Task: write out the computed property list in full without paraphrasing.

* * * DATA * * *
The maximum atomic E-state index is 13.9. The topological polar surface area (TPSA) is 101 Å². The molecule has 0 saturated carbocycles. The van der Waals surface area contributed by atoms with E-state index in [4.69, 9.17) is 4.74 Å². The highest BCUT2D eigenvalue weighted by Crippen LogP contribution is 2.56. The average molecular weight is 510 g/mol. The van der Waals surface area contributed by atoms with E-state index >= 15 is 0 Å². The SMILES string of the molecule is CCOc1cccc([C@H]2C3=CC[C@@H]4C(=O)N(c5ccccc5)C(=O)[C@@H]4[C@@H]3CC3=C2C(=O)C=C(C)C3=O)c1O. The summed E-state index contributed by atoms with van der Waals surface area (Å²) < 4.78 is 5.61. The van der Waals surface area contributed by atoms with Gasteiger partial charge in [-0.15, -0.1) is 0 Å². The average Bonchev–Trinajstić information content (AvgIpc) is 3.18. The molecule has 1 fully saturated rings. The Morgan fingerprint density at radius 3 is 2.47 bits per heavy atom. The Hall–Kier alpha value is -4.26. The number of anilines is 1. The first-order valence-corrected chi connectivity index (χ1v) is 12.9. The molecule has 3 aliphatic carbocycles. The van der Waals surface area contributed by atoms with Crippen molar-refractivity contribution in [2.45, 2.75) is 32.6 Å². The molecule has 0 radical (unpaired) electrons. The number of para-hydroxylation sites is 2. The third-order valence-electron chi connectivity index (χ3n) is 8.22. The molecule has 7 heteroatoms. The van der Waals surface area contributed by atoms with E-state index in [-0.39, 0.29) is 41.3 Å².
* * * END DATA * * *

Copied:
The maximum atomic E-state index is 13.9. The topological polar surface area (TPSA) is 101 Å². The molecule has 0 saturated carbocycles. The van der Waals surface area contributed by atoms with E-state index in [4.69, 9.17) is 4.74 Å². The highest BCUT2D eigenvalue weighted by Crippen LogP contribution is 2.56. The average molecular weight is 510 g/mol. The van der Waals surface area contributed by atoms with E-state index >= 15 is 0 Å². The SMILES string of the molecule is CCOc1cccc([C@H]2C3=CC[C@@H]4C(=O)N(c5ccccc5)C(=O)[C@@H]4[C@@H]3CC3=C2C(=O)C=C(C)C3=O)c1O. The summed E-state index contributed by atoms with van der Waals surface area (Å²) < 4.78 is 5.61. The van der Waals surface area contributed by atoms with Gasteiger partial charge in [-0.15, -0.1) is 0 Å². The average Bonchev–Trinajstić information content (AvgIpc) is 3.18. The molecule has 1 fully saturated rings. The Morgan fingerprint density at radius 3 is 2.47 bits per heavy atom. The Hall–Kier alpha value is -4.26. The number of anilines is 1. The first-order valence-corrected chi connectivity index (χ1v) is 12.9. The molecule has 3 aliphatic carbocycles. The van der Waals surface area contributed by atoms with Crippen molar-refractivity contribution in [2.45, 2.75) is 32.6 Å². The molecule has 0 radical (unpaired) electrons. The number of para-hydroxylation sites is 2. The third-order valence-electron chi connectivity index (χ3n) is 8.22. The molecule has 7 heteroatoms. The van der Waals surface area contributed by atoms with E-state index in [-0.39, 0.29) is 41.3 Å².